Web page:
Why the Australian dollar is going to get weaker

[Editor’s note: This column was written by Sovereign Man Chief Investment Strategist Tim Staermose]

Earlier in the year I published a piece, setting out why I thought a weaker Australian dollar was inevitable.

In light of the recent bounce in the Australian dollar, some people have asked me about it.

My views have not really changed.

I am a long-term thinker on this. Yes, the recent bounce in the Australian dollar versus the Greenback has been both a large one, and a surprising one. It has risen from 87c to 94c over the course of the past 10 weeks.

But, I don’t think anything has fundamentally changed to alter the longer-term downtrend in the Australian dollar, which had become very expensive, at over US$1.05 last year.

The latest bounce in the Aussie, yesterday, came on the back of surprisingly strong Australian employment numbers for March.

The market chose to seize on the headline number, a net addition of 18,100 jobs, which saw the unemployment rate dip 0.2 percentage points to 5.8% in seasonally adjusted terms.

The conclusion from the market was that interest rate cuts in Australia are thus unlikely in the near term, and rates may even go up. And, for foreign investors fleeing zero interest rates at home and parking money in Australia, that was deemed a good thing.

Unfortunately, I think it’s erroneous thinking.

If anyone bothers to read the fine print, the latest Aussie employment numbers were actually not very healthy at all. Lots of full-time jobs were lost, and lots of part-time jobs were created.

From the government press release:

“Seasonally adjusted part-time employment increased in March 2014, up 40,200 persons to 3,524,000 persons, while full-time employment decreased by 22,100 persons to 8,029,100 persons. The increase in total employment resulted from:
• an increase in female part-time employment, up 32,000 persons
• an increase in male part-time employment, up 8,300 persons
• a decrease in male full-time employment, down 8,700 persons
• a decrease in female full-time employment, down 13,400 persons.”

This is hardly something to crow about. A large increase in female part-time employment is more likely a sign of distress in the economy than a signal of strength.

Like in the US, the labor force participation rate has also been declining steadily in Australia as some people simply give up looking for work.

I don’t think anyone on the Reserve Bank of Australia’s interest rate policy setting committee would be in a hurry to raise interest rates based on the “strength” of these statistics.

Meanwhile, the FX market seemed to completely ignore the very weak Chinese trade data that also came out this week. Both imports and exports fell in March, versus the same month in 2013. Exports dropped 6.6% year on year and imports fell a more a hefty 11.3%.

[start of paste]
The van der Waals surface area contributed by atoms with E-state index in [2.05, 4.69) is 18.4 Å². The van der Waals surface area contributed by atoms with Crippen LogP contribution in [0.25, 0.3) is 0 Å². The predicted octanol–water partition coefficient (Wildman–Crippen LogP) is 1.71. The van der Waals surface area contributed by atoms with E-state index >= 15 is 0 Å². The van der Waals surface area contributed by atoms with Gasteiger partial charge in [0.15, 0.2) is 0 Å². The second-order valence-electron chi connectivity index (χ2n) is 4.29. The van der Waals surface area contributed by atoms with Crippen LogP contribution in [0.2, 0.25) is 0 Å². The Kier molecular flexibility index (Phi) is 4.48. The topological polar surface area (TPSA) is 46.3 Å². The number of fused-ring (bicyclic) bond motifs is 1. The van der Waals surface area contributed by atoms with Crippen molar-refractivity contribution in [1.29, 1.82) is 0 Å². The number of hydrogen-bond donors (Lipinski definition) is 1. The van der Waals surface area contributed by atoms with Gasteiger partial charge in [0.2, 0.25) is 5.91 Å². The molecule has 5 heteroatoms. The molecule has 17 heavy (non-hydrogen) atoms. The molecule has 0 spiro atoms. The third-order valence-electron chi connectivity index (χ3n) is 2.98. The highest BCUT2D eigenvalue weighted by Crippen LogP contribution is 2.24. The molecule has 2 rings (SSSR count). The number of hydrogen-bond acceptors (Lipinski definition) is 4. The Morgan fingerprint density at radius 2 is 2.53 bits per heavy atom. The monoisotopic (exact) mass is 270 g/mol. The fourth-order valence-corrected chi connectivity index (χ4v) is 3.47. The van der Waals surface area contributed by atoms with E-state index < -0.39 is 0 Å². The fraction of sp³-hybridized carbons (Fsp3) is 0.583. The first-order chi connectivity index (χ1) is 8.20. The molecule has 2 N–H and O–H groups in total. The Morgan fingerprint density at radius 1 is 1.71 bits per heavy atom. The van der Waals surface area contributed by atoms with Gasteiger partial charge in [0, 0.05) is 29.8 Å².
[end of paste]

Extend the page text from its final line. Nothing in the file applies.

What’s more, market commentators can no longer hide behind the old chestnut that “the data were distorted due to the Lunar New Year holidays.” Both March 2013, and March 2014 were “clean” months for China, data wise, with no holiday timing issues.

Some have argued the numbers are still distorted, because last year’s figures were artificially high, due to padded invoices, as Chinese firms sought to overstate their foreign exchange earnings, in order to bring more money back into the country. Maybe so, but that just means all the backslapping about last year’s high, healthy trade numbers was misguided.

Whatever the case, China’s economy is clearly slowing. And that’s ultimately negative for the Australian economy and the Australian dollar.

To give you another crucial “catch all” indicator, the World Steel Association sees steel demand growth this year in China slowing to just +3%, and in 2015 they expect further growth of just +2.7%.

This contrasts with double-digit growth rates in recent years. And, while this is likely a good thing for China longer-term, as it means they are building less empty apartment towers and fewer bridges to nowhere, it’s NOT GOOD for the Australian commodities producers who extrapolated double-digit growth in Chinese demand indefinitely into the future.

And that’s a big longer-term negative for the Australian dollar, in my view.

The Aussie dollar’s downward adjustment to a more reasonable valuation on a purchasing power parity basis may be taking a little longer than I expected. But, I think the adjustment is still underway to an ultimately lower AUD/USD exchange rate.

About the Author

Tim Staermose is Sovereign Man's Chief Investment officer, based in the Asia-Pacific region. Born to a Danish father and British mother in Dar Es Salaam, Tanzania, Tim has led an international life since the day he was born. He has lived and worked throughout Asia, primarily focusing on equity research and emerging market opportunities.